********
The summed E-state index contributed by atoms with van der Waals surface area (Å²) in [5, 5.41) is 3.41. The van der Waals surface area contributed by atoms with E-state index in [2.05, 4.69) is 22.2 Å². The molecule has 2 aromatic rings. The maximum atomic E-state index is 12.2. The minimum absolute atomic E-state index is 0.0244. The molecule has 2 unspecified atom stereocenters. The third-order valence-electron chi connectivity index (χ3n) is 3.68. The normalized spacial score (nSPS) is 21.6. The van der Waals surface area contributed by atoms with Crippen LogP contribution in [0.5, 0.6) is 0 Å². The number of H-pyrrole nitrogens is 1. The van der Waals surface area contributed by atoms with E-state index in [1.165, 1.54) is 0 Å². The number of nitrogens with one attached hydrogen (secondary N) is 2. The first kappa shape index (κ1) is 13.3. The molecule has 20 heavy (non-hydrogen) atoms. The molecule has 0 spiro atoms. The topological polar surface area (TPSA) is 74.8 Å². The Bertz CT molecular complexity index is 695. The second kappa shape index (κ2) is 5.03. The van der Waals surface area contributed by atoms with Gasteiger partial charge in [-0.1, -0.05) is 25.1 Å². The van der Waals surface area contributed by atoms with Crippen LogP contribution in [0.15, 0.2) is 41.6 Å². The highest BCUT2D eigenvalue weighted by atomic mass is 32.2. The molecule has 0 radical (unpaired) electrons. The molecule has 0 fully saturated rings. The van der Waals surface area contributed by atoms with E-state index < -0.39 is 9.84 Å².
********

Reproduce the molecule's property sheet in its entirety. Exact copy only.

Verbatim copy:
The summed E-state index contributed by atoms with van der Waals surface area (Å²) in [5, 5.41) is 3.41. The van der Waals surface area contributed by atoms with E-state index in [2.05, 4.69) is 22.2 Å². The molecule has 2 aromatic rings. The maximum atomic E-state index is 12.2. The minimum absolute atomic E-state index is 0.0244. The molecule has 2 unspecified atom stereocenters. The third-order valence-electron chi connectivity index (χ3n) is 3.68. The normalized spacial score (nSPS) is 21.6. The van der Waals surface area contributed by atoms with Crippen LogP contribution in [0.5, 0.6) is 0 Å². The number of H-pyrrole nitrogens is 1. The van der Waals surface area contributed by atoms with E-state index in [1.165, 1.54) is 0 Å². The number of nitrogens with one attached hydrogen (secondary N) is 2. The first kappa shape index (κ1) is 13.3. The molecule has 20 heavy (non-hydrogen) atoms. The molecule has 0 spiro atoms. The topological polar surface area (TPSA) is 74.8 Å². The Bertz CT molecular complexity index is 695. The second kappa shape index (κ2) is 5.03. The van der Waals surface area contributed by atoms with Gasteiger partial charge in [-0.1, -0.05) is 25.1 Å². The van der Waals surface area contributed by atoms with Crippen LogP contribution in [0.15, 0.2) is 41.6 Å². The highest BCUT2D eigenvalue weighted by atomic mass is 32.2. The molecule has 0 radical (unpaired) electrons. The molecule has 0 fully saturated rings. The van der Waals surface area contributed by atoms with E-state index < -0.39 is 9.84 Å².